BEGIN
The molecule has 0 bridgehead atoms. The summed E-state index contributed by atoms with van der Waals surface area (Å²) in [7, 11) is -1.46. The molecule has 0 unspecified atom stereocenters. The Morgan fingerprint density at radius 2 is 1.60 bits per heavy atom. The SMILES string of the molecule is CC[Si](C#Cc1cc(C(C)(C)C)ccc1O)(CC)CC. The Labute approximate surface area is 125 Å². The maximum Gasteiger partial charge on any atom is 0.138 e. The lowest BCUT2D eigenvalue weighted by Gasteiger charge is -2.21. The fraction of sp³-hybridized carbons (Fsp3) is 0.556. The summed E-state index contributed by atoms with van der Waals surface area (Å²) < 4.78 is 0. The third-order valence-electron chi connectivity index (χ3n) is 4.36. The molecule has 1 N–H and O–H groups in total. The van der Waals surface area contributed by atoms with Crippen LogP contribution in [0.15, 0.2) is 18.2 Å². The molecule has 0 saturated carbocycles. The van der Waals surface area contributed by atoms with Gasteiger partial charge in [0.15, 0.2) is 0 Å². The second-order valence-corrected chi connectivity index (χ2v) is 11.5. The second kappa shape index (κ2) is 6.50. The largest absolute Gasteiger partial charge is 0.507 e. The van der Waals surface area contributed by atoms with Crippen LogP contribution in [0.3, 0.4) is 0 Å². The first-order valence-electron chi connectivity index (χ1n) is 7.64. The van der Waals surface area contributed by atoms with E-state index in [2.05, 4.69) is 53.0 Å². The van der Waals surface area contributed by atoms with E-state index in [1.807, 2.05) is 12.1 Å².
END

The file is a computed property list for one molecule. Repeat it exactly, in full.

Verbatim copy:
The molecule has 0 bridgehead atoms. The summed E-state index contributed by atoms with van der Waals surface area (Å²) in [7, 11) is -1.46. The molecule has 0 unspecified atom stereocenters. The Morgan fingerprint density at radius 2 is 1.60 bits per heavy atom. The SMILES string of the molecule is CC[Si](C#Cc1cc(C(C)(C)C)ccc1O)(CC)CC. The Labute approximate surface area is 125 Å². The maximum Gasteiger partial charge on any atom is 0.138 e. The lowest BCUT2D eigenvalue weighted by Gasteiger charge is -2.21. The fraction of sp³-hybridized carbons (Fsp3) is 0.556. The summed E-state index contributed by atoms with van der Waals surface area (Å²) < 4.78 is 0. The third-order valence-electron chi connectivity index (χ3n) is 4.36. The molecule has 1 N–H and O–H groups in total. The van der Waals surface area contributed by atoms with Crippen LogP contribution in [0.15, 0.2) is 18.2 Å². The molecule has 0 saturated carbocycles. The van der Waals surface area contributed by atoms with Gasteiger partial charge in [0.15, 0.2) is 0 Å². The second-order valence-corrected chi connectivity index (χ2v) is 11.5. The second kappa shape index (κ2) is 6.50. The largest absolute Gasteiger partial charge is 0.507 e. The van der Waals surface area contributed by atoms with Crippen LogP contribution in [0.3, 0.4) is 0 Å². The first-order valence-electron chi connectivity index (χ1n) is 7.64. The van der Waals surface area contributed by atoms with E-state index in [2.05, 4.69) is 53.0 Å². The van der Waals surface area contributed by atoms with E-state index in [1.807, 2.05) is 12.1 Å².